It was a small band (that sounded HUUUGE): Greg Phillinganes, keyboards; Nathan East, bass; and Phil Collins, drums.

Set List
- Crossroads
- White Room
- I Shot The Sheriff
- Hung Up On Your Love
- Wonderful Tonight
- Miss You
- Same Old Blues
- Tearing Us Apart
- Holy Mother
- Badge
- Let It Rain
- Cocaine
- Layla
- Behind The Mask
- Sunshine Of Your Love

The set started with the venue dark, then a stately, slowed-down, epic coliseum-sized "Crossroads" came from the darkness, nothing but Clapton's guitar with That Immortal Tone. A single spot came up, and there stood The Man Himself. The band came in, swinging and massive. You can read the setlist and imagine how it unfolded from there.

I kept thinking that the drummer looked a lot like Phil Collins - but he wasn't introduced till sometime near the end of the show, and no Phil Collins tunes were played. But his drum sound, OMG. (Not a phrase I use.) I don't know why the image came to me, but it's stuck with me these years: his snare sounded like a tympani cannon on which midgets were being dropped by a 20-foot gantry for each beat. (I HAVE NOTHING AGAINST THE VERTICALLY CHALLENGED.)

I don't remember anything about the show as subtle, decorative, showy, or flashy. It was just a long demonstration of economy, conviction, and pure rock muscle. Clapton was as good - in every way - as I could possibly have wished, and the band was right there with him. I went away more than satisfied that I had Seen Clapton.

Fast-forward a few years; it's enlightening that I can't remember which of the following gigs I saw. I know it was an Nationwide in Columbus, and the whereseric.com site shows it's one of the these choices.

6/1/2001, Nationwide Arena, Cols OH

Opening act: Doyle Bramhall II & Smokestack

The band: Andy Fairweather Low, guitar/vocals; David Sancious, keyboards/guitar/vocals; Nathan East, bass/vocals; Steve Gadd, drums.

Set List
- Key To The Highway
- Reptile
- Got You On My Mind
- Tears In Heaven
- Bell Bottom Blues
- Change The World
- My Father's Eyes
- River Of Tears
- Going Down Slow
- She's Gone
- Don’t Let Me Be Lonely Tonight
- Travelin’ Light
- Hoochie Coochie Man
- Stormy Monday
- Cocaine
- Wonderful Tonight
- Layla
- Sunshine Of Your Love
- Somewhere Over The Rainbow

I remember a large band (which the above gig doesn't have) in which none of the supporting players stood out. (I would think I would have recognized Sancious and Gadd...but if this was the one, I didn't.)

I would expect myself to remember Clapton doing "Over the Rainbow." But again, I don't. And I'd've thought the Bramhall band would have made an impression. If I saw them, it didn't.

So was it this one?

7/12/2004, Nationwide Arena, Cols OH

Openers: Robert Randolph & The Family Band, w/Special Guest Robert Randolph

The Band:
Doyle Bramhall II, guitar/backing vocals; Chris Stainton, keyboards; Billy Preston, keyboards/backing vocals; Nathan East, bass/backing vocals; Steve Gadd, drums; Michelle John and Sharon White, backing vocals

Set List
- Let It Rain
- Hoochie Coochie Man
- Walk Out In The Rain
- I Wanna Little Girl
- I Shot The Sheriff
- Me And The Devil Blues
- They’re Red Hot
- Milkcow’s Calf Blues
- If I Had Possession Over Judgment Day
- Kind Hearted Woman
- Got To Get Better In A Little While
- Have You Ever Loved A Woman
- Badge
- Wonderful Tonight
- Layla
- Cocaine
- Sunshine Of Your Love (encore)
- Got My Mojo Working (encore)

This has the larger band I thought I recalled, but I can't believe I wouldn't remember having seen the Randolph band and the impossibly good Robert Randolph. (Or did I not get to the show in time to see the opening act?)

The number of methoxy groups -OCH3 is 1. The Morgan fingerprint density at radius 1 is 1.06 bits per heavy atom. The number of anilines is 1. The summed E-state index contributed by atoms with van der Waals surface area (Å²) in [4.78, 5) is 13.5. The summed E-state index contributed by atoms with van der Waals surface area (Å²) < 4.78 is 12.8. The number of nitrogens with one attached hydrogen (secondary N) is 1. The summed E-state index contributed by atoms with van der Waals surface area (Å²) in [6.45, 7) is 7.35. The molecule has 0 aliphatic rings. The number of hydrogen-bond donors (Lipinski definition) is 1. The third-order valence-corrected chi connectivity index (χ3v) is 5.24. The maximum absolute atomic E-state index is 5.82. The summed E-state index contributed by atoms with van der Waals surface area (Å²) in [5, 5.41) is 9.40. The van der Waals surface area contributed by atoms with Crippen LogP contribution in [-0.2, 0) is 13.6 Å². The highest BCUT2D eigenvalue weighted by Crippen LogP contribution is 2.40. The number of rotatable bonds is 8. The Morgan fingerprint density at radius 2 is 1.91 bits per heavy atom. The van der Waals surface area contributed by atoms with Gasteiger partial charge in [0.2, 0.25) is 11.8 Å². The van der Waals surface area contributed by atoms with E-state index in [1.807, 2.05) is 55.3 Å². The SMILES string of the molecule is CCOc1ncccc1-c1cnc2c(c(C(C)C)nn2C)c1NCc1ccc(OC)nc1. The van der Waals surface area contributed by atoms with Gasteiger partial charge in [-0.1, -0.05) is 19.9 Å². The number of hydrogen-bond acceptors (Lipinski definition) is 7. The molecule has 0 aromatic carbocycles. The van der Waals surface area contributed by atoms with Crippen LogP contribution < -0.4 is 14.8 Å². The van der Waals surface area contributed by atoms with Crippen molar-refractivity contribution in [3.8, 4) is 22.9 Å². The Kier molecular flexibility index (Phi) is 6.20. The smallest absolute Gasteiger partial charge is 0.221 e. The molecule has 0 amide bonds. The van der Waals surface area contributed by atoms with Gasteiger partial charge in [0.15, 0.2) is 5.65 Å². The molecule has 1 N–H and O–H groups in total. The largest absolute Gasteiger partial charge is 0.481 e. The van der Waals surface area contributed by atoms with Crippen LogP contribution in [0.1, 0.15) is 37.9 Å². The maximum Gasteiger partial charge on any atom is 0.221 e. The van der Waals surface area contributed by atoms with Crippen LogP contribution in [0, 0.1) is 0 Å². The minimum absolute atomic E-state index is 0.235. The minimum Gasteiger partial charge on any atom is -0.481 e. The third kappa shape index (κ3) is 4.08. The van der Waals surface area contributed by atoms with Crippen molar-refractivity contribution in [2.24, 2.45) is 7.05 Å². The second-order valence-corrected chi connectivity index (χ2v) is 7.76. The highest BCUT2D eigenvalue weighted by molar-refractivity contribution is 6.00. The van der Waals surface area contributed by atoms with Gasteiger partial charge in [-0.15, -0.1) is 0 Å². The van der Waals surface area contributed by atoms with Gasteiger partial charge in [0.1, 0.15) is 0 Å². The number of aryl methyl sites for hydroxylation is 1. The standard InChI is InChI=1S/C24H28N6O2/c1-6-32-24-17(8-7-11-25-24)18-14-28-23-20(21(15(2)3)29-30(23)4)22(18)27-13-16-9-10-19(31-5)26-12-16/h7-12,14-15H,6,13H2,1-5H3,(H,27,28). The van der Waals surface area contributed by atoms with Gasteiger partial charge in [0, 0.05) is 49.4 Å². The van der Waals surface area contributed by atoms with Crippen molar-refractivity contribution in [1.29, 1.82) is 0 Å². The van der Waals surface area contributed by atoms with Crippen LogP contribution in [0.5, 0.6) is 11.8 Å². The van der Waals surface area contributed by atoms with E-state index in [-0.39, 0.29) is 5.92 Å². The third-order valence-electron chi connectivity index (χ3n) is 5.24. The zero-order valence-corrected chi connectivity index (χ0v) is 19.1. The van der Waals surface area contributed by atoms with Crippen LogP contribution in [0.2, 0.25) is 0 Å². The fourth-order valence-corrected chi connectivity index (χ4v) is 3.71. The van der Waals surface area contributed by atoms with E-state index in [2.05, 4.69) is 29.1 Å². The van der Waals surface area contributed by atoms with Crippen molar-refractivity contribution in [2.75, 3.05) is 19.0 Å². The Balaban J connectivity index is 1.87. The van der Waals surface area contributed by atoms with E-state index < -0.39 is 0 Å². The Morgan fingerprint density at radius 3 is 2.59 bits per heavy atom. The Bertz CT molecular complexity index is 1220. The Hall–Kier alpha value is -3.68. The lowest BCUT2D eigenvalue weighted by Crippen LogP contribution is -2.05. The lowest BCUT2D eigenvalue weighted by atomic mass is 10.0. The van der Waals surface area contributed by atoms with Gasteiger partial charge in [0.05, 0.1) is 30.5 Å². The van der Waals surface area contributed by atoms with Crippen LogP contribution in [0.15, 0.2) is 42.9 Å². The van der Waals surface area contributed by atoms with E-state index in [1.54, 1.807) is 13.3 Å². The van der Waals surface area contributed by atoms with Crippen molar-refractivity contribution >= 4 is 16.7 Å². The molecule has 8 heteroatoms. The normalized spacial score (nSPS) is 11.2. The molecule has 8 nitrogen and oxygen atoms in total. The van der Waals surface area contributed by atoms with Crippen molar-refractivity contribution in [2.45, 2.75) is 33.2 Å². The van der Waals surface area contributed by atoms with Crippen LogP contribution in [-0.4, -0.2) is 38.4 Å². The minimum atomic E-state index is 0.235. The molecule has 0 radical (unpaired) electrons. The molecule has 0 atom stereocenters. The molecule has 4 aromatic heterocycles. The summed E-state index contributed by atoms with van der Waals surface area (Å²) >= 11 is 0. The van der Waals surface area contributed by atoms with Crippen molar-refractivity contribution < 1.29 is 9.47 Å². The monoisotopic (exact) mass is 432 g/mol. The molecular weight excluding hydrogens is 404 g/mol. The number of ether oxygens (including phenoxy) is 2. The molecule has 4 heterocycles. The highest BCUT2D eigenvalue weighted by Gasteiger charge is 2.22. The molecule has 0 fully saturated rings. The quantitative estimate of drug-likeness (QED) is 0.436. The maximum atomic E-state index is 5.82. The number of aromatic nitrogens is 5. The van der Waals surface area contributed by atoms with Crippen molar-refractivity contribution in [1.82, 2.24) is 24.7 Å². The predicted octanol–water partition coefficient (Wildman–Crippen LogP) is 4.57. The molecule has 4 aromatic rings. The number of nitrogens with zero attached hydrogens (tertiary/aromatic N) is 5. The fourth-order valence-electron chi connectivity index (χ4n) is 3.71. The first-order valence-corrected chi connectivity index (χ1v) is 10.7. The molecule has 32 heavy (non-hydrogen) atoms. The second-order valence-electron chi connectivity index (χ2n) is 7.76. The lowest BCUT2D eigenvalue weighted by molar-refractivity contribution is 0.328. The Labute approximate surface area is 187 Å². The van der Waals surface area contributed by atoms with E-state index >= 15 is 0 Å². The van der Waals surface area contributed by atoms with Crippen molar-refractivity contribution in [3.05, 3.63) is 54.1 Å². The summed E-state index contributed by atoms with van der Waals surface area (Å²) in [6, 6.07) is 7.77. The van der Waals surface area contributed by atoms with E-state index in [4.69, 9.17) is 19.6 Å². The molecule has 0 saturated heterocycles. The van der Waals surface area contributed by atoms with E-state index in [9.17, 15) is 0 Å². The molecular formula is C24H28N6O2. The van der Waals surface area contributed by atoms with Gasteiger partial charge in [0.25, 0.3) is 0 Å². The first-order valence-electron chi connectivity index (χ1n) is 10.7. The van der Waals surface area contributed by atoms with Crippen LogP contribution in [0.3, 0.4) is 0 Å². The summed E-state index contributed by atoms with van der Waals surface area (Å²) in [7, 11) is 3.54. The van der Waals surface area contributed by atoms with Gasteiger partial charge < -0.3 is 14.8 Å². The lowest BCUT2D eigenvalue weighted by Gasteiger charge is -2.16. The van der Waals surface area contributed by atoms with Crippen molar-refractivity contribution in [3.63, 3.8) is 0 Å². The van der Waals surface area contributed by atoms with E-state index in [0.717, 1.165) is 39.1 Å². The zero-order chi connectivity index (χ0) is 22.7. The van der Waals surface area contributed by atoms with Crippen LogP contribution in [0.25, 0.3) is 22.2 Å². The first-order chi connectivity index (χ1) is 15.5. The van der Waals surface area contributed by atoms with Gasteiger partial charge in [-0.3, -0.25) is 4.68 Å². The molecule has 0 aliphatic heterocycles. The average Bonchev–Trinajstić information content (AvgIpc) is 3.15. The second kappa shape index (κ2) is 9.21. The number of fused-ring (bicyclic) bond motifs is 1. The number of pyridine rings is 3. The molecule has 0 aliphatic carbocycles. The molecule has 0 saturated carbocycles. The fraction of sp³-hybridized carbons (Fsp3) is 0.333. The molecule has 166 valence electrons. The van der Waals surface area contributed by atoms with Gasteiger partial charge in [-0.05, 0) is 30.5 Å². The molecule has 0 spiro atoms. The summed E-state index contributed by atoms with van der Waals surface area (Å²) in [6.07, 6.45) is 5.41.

And could I really forget seeing both Billy Preston and Steve Gadd?

And surely tew GAWD I'd remember Clapton doing a 4-song Robert Johnson mini-set.

But if I did, I don't.

And that's the point. Whichever of these gigs I saw (and elements of both seem vaguely familiar - or, rather, there's nothing to rule either out), it just didn't make an impression. Unlike the Cleveland show, which I think was powered by collaborative synergy between Clapton and Collins, the Columbus show seemed a stage full of professional musicians playing professionally, and backing up an Eric Clapton solo gig. There was noting bad about it - but Clapton seemed far less engaged than in 1987, pro forma, doing the stuff, going through the motions.

I don't know what any of this proves - other than providing an interesting insight into his repertoire choices - but I'll take it to support the notion that Clapton, even in performance, is much better when goaded on and inspired by collaboration with titans who are fully engaged into the proceedings. That's when sparks of the old fire show up.

58

What if we've all just heard it so much over the years that it has lost all newness? I remember loving "Cocaine" when I first heard it. Maybe even for a decade or two after that, but now.... I've just...heard it, man.

Also. Jesus. Do some of you get paid by the word?

59

OK, guess I'm not done Claptonizing. (From my repeated essays in this thread, you'd think he was one of my Big Three or something...which he's really not.)

This time I'm thinking of concerts. I've seen him twice, both in big venues (naturally, I suppose). One performance was majestic and powerful; the other was phoned in. The differences are illustrative.

4/23/1987 - Richfield Coliseum, Cleveland OH
(Thanks to the internet's memory, I can locate it in time.)

Opening act: Robert Cray. I was powerfully bored. The room was so empty, I abandoned my mid-venue seats to move down front and try to homestead a better location. Then the place filled (apparently with people who knew Cray was going to be a snooze-fest), and I was moved by an usher.